Notes: Include a link to the specific page that you utilized for your paper—do NOT simply link to the site’s home page. Do NOT use this format for references that are available in hardcopy format. Include URLs for online references only.


    Unpublished Reports

    Unpublished reports often contain useful data that contribute to the development of the study being reported. Even though they do not meet the criteria for first disclosure, if they have a date, author, and a location where the report is on file, they may be listed in Literature Cited if it is an essential piece of information. Unpublished reports and grey literature should be used sparingly. If the date is unknown, treat the report as a personal communication and cite it in the text. Do not use the report if the location is unknown. Do not cite unpublished data (i.e., data not analyzed or contained in a report).


    Kraft, G. F. 1967. Annual report on the status of Lake Whatcom. Unpublished report on file at Department of Biology, Western Washington University, Bellingham.


    Personal Communications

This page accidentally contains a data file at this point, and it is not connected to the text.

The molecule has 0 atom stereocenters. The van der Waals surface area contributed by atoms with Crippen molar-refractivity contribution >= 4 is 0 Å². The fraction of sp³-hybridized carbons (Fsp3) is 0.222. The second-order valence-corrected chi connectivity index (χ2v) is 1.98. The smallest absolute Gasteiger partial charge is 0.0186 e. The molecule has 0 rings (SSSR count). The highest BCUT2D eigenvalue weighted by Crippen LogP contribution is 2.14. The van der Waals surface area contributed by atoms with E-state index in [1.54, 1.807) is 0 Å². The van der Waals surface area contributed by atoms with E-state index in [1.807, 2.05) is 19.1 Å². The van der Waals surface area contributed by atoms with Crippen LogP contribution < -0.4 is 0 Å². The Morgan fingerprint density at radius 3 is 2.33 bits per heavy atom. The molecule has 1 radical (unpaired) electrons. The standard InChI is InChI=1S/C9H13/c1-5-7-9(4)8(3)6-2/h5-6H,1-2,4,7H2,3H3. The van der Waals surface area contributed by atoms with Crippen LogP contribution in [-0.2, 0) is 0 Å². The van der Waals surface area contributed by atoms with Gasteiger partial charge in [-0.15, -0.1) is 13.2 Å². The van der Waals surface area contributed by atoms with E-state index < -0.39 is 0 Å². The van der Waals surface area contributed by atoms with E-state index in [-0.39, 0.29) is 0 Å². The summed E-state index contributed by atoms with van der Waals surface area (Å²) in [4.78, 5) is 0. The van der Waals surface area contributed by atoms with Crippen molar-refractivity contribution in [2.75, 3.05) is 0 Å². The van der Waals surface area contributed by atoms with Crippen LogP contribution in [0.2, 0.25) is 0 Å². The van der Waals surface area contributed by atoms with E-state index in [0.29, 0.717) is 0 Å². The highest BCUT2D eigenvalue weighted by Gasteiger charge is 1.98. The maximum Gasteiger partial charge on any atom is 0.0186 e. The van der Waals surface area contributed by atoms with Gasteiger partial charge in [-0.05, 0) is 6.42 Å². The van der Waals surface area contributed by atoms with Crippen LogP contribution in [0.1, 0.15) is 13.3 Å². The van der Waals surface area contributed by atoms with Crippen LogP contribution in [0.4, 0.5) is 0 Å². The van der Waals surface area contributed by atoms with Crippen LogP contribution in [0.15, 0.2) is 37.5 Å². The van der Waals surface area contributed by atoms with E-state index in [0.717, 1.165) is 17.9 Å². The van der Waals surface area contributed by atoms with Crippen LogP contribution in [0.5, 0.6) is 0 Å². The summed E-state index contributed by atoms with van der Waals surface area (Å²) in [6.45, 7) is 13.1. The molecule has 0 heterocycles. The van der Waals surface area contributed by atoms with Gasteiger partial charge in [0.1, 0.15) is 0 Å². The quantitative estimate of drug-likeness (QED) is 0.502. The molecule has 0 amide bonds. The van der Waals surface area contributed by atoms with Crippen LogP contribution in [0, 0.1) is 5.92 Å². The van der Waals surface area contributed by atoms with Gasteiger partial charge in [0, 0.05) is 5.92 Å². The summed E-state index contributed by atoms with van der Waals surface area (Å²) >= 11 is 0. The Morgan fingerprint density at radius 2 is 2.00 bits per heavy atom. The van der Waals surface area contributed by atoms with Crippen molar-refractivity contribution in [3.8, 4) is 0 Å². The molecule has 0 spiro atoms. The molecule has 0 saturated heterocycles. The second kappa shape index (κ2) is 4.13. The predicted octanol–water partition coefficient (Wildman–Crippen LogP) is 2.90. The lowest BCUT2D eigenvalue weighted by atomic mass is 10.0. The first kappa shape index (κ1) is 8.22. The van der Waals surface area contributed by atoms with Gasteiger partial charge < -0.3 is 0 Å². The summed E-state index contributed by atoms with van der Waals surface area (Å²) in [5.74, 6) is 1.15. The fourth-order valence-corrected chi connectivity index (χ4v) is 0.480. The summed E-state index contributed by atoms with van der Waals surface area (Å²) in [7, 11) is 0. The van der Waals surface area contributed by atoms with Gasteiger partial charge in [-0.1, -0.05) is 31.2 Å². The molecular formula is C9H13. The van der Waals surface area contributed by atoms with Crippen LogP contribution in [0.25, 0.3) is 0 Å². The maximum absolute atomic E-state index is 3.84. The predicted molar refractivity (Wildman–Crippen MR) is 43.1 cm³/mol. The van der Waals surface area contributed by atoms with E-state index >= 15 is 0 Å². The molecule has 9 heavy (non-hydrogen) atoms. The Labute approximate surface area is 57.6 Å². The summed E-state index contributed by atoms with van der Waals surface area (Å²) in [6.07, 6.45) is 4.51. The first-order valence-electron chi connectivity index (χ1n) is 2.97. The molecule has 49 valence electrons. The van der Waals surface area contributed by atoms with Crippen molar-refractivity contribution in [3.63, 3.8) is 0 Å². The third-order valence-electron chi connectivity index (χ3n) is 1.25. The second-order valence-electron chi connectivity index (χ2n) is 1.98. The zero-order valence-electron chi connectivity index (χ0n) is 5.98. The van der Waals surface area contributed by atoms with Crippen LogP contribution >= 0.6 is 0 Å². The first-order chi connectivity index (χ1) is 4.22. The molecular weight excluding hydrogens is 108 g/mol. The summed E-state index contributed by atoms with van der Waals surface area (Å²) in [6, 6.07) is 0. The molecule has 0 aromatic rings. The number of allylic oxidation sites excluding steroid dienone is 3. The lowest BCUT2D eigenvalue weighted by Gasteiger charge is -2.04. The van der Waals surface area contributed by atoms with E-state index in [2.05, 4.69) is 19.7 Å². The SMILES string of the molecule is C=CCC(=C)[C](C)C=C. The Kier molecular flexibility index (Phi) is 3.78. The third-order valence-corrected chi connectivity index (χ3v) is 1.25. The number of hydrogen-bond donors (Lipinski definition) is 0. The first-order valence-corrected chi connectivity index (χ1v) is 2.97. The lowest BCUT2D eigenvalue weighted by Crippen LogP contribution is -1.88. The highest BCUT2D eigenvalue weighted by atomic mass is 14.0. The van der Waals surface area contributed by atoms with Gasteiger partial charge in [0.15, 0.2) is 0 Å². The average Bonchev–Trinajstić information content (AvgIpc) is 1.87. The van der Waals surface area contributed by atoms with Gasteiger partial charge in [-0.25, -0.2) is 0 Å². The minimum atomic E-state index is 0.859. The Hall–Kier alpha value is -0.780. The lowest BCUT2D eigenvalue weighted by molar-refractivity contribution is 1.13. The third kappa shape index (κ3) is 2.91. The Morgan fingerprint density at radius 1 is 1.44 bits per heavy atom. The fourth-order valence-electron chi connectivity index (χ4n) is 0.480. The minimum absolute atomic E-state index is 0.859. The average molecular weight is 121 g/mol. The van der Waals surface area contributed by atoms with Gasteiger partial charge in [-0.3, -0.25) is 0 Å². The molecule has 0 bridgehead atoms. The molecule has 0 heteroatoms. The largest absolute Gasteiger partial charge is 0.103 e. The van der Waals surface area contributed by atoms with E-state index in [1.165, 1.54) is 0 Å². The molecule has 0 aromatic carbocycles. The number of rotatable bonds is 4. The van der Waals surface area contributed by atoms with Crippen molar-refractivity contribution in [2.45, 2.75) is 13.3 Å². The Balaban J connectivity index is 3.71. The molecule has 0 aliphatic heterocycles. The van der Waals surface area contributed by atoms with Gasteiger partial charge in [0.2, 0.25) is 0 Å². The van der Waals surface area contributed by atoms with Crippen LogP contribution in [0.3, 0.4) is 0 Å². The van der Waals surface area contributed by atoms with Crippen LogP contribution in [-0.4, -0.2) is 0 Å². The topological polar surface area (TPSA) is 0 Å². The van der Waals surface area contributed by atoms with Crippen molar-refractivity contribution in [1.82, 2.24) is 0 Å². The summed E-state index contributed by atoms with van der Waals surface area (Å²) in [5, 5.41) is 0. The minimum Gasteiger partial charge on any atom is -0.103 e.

These should be kept to an absolute minimum, because they do not meet the requirements for disclosure as defined by the Council of Science Editors. If used, the full name and affiliation of the person being quoted is required. Personal communications are cited in the text, not in Literature Cited. For example:


    …(David L. Peterson, U.S. Forest Service, personal communication).


    7. Tables (See example on following page)

    All tables must be cited in the text, but typed and double-spaced on separate pages, following the Literature Cited, preceded by the table head.

    • Table heads begin with the word “TABLE” in all caps, followed by the number, “.”, and a tab before the table description (not bold).

    Table layout example


    • Use of bold type in tables should be limited to highlighting particular information, but not for headings or general use.